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Show HN: Easy SVG charts for your static site, no JavaScript (chartspree.com)
129 points by colevscode on Mar 6, 2014 | hide | past | favorite | 39 comments



"no Javascript" is very misleading. There are several <script> tags embedded in each svg, including at least two scripts that are loaded from external sources.

In fact, nearly 1/3 of the data transferred for the first graph is javascript[0].

https://gist.github.com/hughes/c876b02aa06f897c99e2


Hm, how does this work? How can JavaScript be executed like that when it's included as an image?


Curious about that too. If I load an svg in the address bar with embedded script I can show alert(), but linked into html using <img> tag, alert does not run. Sandboxed? Otherwise I could execute JS just by loading in using svg via <img>.


Looks like it's not sandboxed at all?

> Any functions defined within any script element have a global scope across the entire current document.

[0] https://developer.mozilla.org/en-US/docs/Web/SVG/Element/scr...


As images / targets, SVG documents have their own global scope, much like a page in an iframe.


Is that just for fallback and also tooltips?


Nice, but its a re-implementation of the Google Chartserver right? (same model, URL describes charts which are returned)

The issues Google ran into were as it gets popular you need a more server horse power, and the work of keeping things secure is pretty high.

That said I always enjoyed using chartserver :-) so I presume I would enjoy using this. But what I'd really like is a package for python or perl I could load up behind an nginx instance and make this a local feature.


I work for the team that maintains Chartserver. It's being deprecated for a number of reasons, none of which you've listed. Mostly, we feel the service has been replaced by JS charting solutions (Google Charts, d3, etc.) which are more flexible and don't have the privacy concerns of Chartserver. Most importantly, the team that developed it has moved on to other work and it hasn't been restaffed.

We revisit the deprecation of Chartserver every couple of months (I believe it's had two stays of execution), so there might be some life left in that old code.


I've done a ton of work with Chartserver, and I'm continually impressed by how elegant it is in every detail of its implementation. Although, I'm also a huge fan of D3. Not every chart should be built in JavaScript. I can embed it, I can drop it in an email, I can serve up 20 charts on a page in milliseconds, and I can do it equally quickly anywhere in the world.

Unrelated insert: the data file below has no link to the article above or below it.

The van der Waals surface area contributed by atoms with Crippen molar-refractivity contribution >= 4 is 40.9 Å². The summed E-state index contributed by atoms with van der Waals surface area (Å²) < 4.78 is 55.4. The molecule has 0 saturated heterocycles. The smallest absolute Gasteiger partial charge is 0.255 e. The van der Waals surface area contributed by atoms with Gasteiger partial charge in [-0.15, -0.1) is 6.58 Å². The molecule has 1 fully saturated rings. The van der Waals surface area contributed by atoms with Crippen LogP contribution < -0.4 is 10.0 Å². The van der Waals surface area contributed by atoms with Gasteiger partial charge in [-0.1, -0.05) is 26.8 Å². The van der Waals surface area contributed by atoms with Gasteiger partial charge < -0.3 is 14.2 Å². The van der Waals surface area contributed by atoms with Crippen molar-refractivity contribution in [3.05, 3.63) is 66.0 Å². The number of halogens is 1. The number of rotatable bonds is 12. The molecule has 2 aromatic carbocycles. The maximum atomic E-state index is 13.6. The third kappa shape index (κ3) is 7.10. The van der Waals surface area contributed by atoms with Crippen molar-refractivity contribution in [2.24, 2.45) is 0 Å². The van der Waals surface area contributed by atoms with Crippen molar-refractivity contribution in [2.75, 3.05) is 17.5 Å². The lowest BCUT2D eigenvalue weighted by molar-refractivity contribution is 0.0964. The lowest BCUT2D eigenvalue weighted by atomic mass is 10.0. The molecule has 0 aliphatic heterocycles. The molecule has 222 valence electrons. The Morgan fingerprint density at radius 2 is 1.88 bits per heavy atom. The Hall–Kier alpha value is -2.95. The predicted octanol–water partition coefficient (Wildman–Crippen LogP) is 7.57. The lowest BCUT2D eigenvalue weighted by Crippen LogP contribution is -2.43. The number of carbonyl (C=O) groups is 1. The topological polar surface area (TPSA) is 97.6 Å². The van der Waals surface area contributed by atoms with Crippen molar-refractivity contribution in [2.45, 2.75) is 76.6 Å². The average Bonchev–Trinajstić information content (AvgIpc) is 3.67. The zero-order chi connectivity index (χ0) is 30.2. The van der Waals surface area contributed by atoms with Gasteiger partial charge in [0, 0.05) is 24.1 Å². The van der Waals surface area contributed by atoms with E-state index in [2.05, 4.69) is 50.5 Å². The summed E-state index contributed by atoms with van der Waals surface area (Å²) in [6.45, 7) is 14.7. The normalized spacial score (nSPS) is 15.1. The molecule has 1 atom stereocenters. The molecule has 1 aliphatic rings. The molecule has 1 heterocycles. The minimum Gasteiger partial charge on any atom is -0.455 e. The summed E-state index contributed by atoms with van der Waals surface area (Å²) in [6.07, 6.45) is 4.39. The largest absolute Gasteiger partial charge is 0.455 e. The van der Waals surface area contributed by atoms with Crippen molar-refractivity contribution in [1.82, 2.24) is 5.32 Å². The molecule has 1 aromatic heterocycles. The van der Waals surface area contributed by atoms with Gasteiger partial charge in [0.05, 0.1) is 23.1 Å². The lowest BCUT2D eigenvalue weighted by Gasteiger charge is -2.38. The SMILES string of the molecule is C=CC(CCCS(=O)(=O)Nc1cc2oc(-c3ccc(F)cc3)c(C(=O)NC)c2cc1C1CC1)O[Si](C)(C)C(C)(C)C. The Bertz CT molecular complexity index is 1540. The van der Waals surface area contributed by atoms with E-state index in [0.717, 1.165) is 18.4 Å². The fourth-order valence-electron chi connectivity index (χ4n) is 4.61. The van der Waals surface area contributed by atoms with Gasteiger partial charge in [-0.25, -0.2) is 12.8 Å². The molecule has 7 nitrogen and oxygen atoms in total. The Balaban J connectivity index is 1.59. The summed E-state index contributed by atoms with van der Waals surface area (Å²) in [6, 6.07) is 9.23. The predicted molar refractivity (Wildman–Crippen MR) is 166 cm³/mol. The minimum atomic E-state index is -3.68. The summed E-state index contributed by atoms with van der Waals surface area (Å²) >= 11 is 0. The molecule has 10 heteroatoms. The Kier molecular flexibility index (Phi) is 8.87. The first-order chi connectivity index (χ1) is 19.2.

Services like this, are one of the things that keeps up 'Google's not just in it for the money' cred, I'm going to be really sorry to see it go.


It's not dead yet.


> Most importantly, the team that developed it has moved on to other work and it hasn't been restaffed.

Isn't that right there an example, or warning, or admonition, or something, suggesting that you not use external services for essential features? I know that no page is likely to last more than five years, but there are going to be many pages that outlast services like this.

Or am I missing the target use case?


I'm not quite sure what you mean by "no page is likely to last more than five years," because a large portion of the Web is composed of pages that, once posted, remain indefinitely. If your site is one of them, you wouldn't want to depend on an external source for your charts, or your archived pages could be broken by a third party--which seems to be your (very good) point, so I'm a bit confused by your wording.


I'm assuming that a page has a life, I picked five years. The implication being if your page isn't going to last long, it's not that big a deal if you rely on an external resource. But if you're one of the few (or the many) that are going to last longer than the expected life of one of these ephemeral services, you shouldn't rely on it. That's as opposed to paying for the services of, say, an established, paid and hopefully long lived CDN or similar.


Also the look is brilliant, especially with the current trends in flat design. I so infrequently see it used to it's full potential.

Check out: http://smashrun.com/chris.lukic/overview It uses both D3 and ChartServer, but there's no way I'll ever get the page load to something comparable using only d3.


When is it depreciated exactly. Says 2015, but is that going to be January, or December? (I need to replace them in my app at work).


https://developers.google.com/chart/terms

Again, Chartserver has had a number of stays of execution. Officially, we're killing it in 2015, but it would surprise me. Usage numbers just haven't been what you would expect from a deprecated product.


I don't think Google Chartserver offered SVG, though, did it?